Lilias Wigan reviews the first major solo exhibition in Europe of the Canadian artist Emily Carr.
Emily Carr, Indian War Canoe (Alert Bay), 1912.
Born in Victoria, British Columbia in 1871, Emily Carr is one of Canada’s most cherished artists. Her depictions of an untouched subject – the remote, Westernmost parts of Canada – made her a national icon, but she was virtually unknown outside her country. Named by Georgia O’Keefe as ‘a darling of the woman’s movement,’ Carr’s enigmatic character played a huge part in her artistic career. Her defiant nature did not lend itself well to everyday city life. Having completed courses at both The San Francisco Art Institute and Westminster School of Art, her turbulent temperament led to an 18-month breakdown, spent in an English sanatorium. On her recovery in 1904, she returned to Canada and began teaching at the Vancouver Ladies Art Club. Here, she continued her struggle to identify with her own culture. Her somewhat unorthodox schooling methods and offensive behaviour led to many of her classes being boycotted: she swore at her students and continuously smoked in class and it soon became apparent that she was not a natural teacher.
In the first decade of the 20th century, Carr began to travel to First Nations villages and had her first encounters with the indigenous people of British Columbia that sparked her career as an artist. In one such village, Ucluelet, the locals nicknamed her ‘The laughing one’, in stark contrast to her students’ less fond memories. She had an appetite for documenting her experiences, both written and painted, and produced numerous journals; indeed, it was her writing that first attracted public recognition.
It was in 1907 that Carr made the most crucial trip of her career. With her sister Alice, she visited Alaska and was exposed to the fading traditions of Aboriginal monumental carving. She was hooked. It was here that she first came into contact with totem poles and made it her ambition to document the vestiges of this extraordinary dying culture. Epidemics of small pox and venereal disease meant that villages were being wiped out, and those left were battling new laws that effectively rendered many of their traditional practices illegal. After her first bite of the indigenous culture, Carr’s determination grew. Battling seasickness, brutal weather conditions and mosquitos, she journeyed to remote areas and across rough terrain to reach the isolated lands and villages that were to become the subject of her work. She became comfortable with the tribespeople and, while remaining a solitary figure, was no longer an outsider.
In one watercolour, Skedans Poles (In Rain), the paint slides along the canvas to evoke the lashing of rain. Upon closer inspection, we see the physical, hundred year old raindrops spattering the surface and imagine Carr, canvas nailed to a tree trunk, battling it out against the elements. These efforts demonstrate her empathy with the tribes and their culture.
Carr’s painting style is so dynamic you can almost hear the whispering of leaves. She is at her most sensual in her forestry subjects. These scenes of wild, inner-woodland life show where she spent much of her time. She would sit beneath the branches for hours, feeling the trees’ ‘protecting spread, their uplifting rise, their solid immoveable strength.’ ‘Everything is waiting and still, slowly things begin to move, to slip into their places’, she recalled. The trees have personalities of their own. Nature’s rhythms pulsate through her brushstrokes. The forest nurtured the ground that she sat on and protected her from the unforgiving weather. The cedar trees were particularly important to native life because they could withstand moisture. The cedar bark was vital for weaving clothes, while its wood was used for totem poles, as well as for canoes and housing.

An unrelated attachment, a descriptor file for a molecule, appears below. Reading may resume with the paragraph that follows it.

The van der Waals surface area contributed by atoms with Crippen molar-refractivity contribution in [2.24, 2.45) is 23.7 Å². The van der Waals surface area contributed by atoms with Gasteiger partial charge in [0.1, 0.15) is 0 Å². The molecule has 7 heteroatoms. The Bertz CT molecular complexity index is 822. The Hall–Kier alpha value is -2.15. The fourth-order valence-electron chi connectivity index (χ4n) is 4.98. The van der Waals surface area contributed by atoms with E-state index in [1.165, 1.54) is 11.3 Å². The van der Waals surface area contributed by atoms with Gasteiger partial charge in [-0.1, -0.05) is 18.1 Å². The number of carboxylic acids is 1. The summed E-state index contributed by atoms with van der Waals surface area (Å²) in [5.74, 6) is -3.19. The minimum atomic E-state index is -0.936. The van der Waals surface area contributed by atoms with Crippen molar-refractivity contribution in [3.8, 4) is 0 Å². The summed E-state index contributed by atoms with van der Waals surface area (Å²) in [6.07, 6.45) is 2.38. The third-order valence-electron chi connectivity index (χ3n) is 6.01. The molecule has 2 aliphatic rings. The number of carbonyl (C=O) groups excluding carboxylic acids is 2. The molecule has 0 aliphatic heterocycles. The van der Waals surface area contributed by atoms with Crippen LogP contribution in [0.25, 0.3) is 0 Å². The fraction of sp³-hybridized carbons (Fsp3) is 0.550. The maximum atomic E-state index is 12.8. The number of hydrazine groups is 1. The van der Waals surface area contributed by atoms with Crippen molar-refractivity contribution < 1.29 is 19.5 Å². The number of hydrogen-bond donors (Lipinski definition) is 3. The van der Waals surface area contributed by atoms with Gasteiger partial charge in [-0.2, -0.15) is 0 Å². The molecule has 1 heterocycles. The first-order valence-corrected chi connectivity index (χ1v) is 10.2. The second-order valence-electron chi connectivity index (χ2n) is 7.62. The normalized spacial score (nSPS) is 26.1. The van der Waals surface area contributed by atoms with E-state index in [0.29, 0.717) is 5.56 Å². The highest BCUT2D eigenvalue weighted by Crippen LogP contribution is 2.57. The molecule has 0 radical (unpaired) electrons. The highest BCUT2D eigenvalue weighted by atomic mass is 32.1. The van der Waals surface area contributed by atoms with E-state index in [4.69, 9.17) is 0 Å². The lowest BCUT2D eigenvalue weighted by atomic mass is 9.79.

Far from being a passive commentator, Carr expressed her concern about capitalism’s effect on her beloved British Columbia. In the final room is the oil painting Scorned as Timber, Beloved of the Sky (1935). It reveals the abrupt reality of deforestation. One lone tree reaches for the sky with intense spirituality, just as the totem poles had done. The singular tree is the only redemptive, living force in this desolate landscape. It somehow reminds us of Carr’s own living force in such an unfamiliar and remote environment, reaching out to protect a tradition.
Rather than making her out of touch with artistic changes, Carr’s nomadic lifestyle heavily influenced her style and made her aware of the artistic movements of Fauvism, Post-Impressionism and Cubism. The most pronounced example of this can be seen in the final room, where two paintings show the same scene: traditional Indian war canoes pulled up onto the beach at Alert Bay. The first is a proficient and tidy Victorian watercolour in subdued tones. The second, painted five years later, is a vibrant coloured essay in the Fauvist style. In this vivid re-creation of the scene, we get a sense of Carr’s newfound ease and confidence with her palette.
It comes as a surprise to learn that Carr sold hardly any of her work during her lifetime. In fact, she virtually ceased painting between 1913 to 1927, running an unsuccessful boarding house instead, to try to make ends meet. Only in 1927 did she begin to be recognised, when the National Gallery of Canada selected some of her works for a show on Canadian west-coast art.
From the Forest to the Sea: Emily Carr in British Columbia is at Dulwich Picture Gallery, London until 8th March 2015. www.dulwichpicturegallery.org.uk